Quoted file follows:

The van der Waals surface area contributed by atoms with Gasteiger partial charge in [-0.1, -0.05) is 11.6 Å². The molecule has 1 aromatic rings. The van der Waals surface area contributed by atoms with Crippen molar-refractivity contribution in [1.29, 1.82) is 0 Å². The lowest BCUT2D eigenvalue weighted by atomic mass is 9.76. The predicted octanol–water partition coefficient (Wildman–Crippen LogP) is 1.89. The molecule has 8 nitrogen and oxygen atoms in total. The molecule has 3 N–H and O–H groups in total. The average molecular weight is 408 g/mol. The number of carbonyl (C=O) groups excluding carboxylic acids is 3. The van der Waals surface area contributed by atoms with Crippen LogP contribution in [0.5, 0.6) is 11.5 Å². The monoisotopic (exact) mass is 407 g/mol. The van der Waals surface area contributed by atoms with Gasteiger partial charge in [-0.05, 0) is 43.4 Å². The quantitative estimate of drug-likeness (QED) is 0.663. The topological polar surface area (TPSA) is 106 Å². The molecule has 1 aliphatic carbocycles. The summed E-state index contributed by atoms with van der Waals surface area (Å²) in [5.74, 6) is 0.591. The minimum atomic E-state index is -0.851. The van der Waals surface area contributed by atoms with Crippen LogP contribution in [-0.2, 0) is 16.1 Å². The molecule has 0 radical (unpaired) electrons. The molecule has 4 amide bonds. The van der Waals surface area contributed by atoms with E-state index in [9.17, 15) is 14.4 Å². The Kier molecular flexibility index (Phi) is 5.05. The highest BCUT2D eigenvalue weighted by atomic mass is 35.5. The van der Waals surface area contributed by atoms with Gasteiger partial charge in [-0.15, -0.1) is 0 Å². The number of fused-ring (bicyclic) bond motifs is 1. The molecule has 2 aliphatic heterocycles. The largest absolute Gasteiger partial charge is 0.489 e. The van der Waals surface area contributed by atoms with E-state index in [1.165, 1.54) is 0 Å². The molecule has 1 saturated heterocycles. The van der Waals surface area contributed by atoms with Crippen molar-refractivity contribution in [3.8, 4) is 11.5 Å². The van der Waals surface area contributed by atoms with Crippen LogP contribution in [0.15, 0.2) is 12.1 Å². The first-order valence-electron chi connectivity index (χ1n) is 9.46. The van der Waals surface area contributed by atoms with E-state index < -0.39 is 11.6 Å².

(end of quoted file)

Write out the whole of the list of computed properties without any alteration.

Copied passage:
The van der Waals surface area contributed by atoms with Gasteiger partial charge in [-0.1, -0.05) is 11.6 Å². The molecule has 1 aromatic rings. The van der Waals surface area contributed by atoms with Crippen molar-refractivity contribution in [1.29, 1.82) is 0 Å². The lowest BCUT2D eigenvalue weighted by atomic mass is 9.76. The predicted octanol–water partition coefficient (Wildman–Crippen LogP) is 1.89. The molecule has 8 nitrogen and oxygen atoms in total. The molecule has 3 N–H and O–H groups in total. The average molecular weight is 408 g/mol. The number of carbonyl (C=O) groups excluding carboxylic acids is 3. The van der Waals surface area contributed by atoms with Crippen LogP contribution in [0.5, 0.6) is 11.5 Å². The monoisotopic (exact) mass is 407 g/mol. The van der Waals surface area contributed by atoms with Gasteiger partial charge in [-0.05, 0) is 43.4 Å². The quantitative estimate of drug-likeness (QED) is 0.663. The topological polar surface area (TPSA) is 106 Å². The molecule has 1 aliphatic carbocycles. The summed E-state index contributed by atoms with van der Waals surface area (Å²) in [5.74, 6) is 0.591. The minimum atomic E-state index is -0.851. The van der Waals surface area contributed by atoms with Crippen LogP contribution in [-0.2, 0) is 16.1 Å². The molecule has 0 radical (unpaired) electrons. The molecule has 4 amide bonds. The van der Waals surface area contributed by atoms with E-state index in [9.17, 15) is 14.4 Å². The Kier molecular flexibility index (Phi) is 5.05. The highest BCUT2D eigenvalue weighted by atomic mass is 35.5. The van der Waals surface area contributed by atoms with Gasteiger partial charge in [-0.15, -0.1) is 0 Å². The number of fused-ring (bicyclic) bond motifs is 1. The molecule has 2 aliphatic heterocycles. The largest absolute Gasteiger partial charge is 0.489 e. The van der Waals surface area contributed by atoms with E-state index in [1.165, 1.54) is 0 Å². The molecule has 1 saturated heterocycles. The van der Waals surface area contributed by atoms with Crippen molar-refractivity contribution in [3.8, 4) is 11.5 Å². The van der Waals surface area contributed by atoms with Crippen LogP contribution in [0.15, 0.2) is 12.1 Å². The first-order valence-electron chi connectivity index (χ1n) is 9.46. The van der Waals surface area contributed by atoms with E-state index < -0.39 is 11.6 Å².